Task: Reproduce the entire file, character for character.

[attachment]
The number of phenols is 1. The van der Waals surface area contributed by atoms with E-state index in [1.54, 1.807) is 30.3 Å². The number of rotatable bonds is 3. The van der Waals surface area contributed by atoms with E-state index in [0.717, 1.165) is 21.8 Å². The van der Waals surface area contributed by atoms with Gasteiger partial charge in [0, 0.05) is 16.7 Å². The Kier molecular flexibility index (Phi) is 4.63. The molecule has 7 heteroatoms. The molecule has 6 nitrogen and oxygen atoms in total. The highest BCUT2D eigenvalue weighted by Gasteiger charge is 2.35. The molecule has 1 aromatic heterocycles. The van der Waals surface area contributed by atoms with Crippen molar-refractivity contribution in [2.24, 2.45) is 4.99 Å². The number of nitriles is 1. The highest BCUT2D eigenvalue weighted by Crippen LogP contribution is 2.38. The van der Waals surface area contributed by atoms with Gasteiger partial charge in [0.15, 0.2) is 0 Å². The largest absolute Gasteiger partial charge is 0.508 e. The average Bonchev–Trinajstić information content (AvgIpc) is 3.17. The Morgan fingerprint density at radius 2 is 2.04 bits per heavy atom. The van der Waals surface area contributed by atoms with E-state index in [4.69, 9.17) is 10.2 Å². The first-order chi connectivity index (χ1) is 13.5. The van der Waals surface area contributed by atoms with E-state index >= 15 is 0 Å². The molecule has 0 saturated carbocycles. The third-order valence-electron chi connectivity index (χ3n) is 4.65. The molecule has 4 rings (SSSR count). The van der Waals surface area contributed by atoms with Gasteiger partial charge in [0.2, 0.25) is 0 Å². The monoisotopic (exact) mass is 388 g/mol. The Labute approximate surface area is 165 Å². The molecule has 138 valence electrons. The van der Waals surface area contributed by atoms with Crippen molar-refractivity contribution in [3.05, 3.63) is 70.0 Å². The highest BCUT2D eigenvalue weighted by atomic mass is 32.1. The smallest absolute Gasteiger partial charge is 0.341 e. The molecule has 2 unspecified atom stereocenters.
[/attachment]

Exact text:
The number of phenols is 1. The van der Waals surface area contributed by atoms with E-state index in [1.54, 1.807) is 30.3 Å². The number of rotatable bonds is 3. The van der Waals surface area contributed by atoms with E-state index in [0.717, 1.165) is 21.8 Å². The van der Waals surface area contributed by atoms with Gasteiger partial charge in [0, 0.05) is 16.7 Å². The Kier molecular flexibility index (Phi) is 4.63. The molecule has 7 heteroatoms. The molecule has 6 nitrogen and oxygen atoms in total. The highest BCUT2D eigenvalue weighted by Gasteiger charge is 2.35. The molecule has 1 aromatic heterocycles. The van der Waals surface area contributed by atoms with Crippen molar-refractivity contribution in [2.24, 2.45) is 4.99 Å². The number of nitriles is 1. The highest BCUT2D eigenvalue weighted by Crippen LogP contribution is 2.38. The van der Waals surface area contributed by atoms with Gasteiger partial charge in [0.15, 0.2) is 0 Å². The largest absolute Gasteiger partial charge is 0.508 e. The average Bonchev–Trinajstić information content (AvgIpc) is 3.17. The Morgan fingerprint density at radius 2 is 2.04 bits per heavy atom. The van der Waals surface area contributed by atoms with E-state index in [4.69, 9.17) is 10.2 Å². The first-order chi connectivity index (χ1) is 13.5. The van der Waals surface area contributed by atoms with E-state index >= 15 is 0 Å². The molecule has 0 saturated carbocycles. The third-order valence-electron chi connectivity index (χ3n) is 4.65. The molecule has 4 rings (SSSR count). The van der Waals surface area contributed by atoms with Gasteiger partial charge in [0.2, 0.25) is 0 Å². The monoisotopic (exact) mass is 388 g/mol. The Labute approximate surface area is 165 Å². The molecule has 138 valence electrons. The van der Waals surface area contributed by atoms with Crippen molar-refractivity contribution in [3.05, 3.63) is 70.0 Å². The highest BCUT2D eigenvalue weighted by atomic mass is 32.1. The smallest absolute Gasteiger partial charge is 0.341 e. The molecule has 2 unspecified atom stereocenters.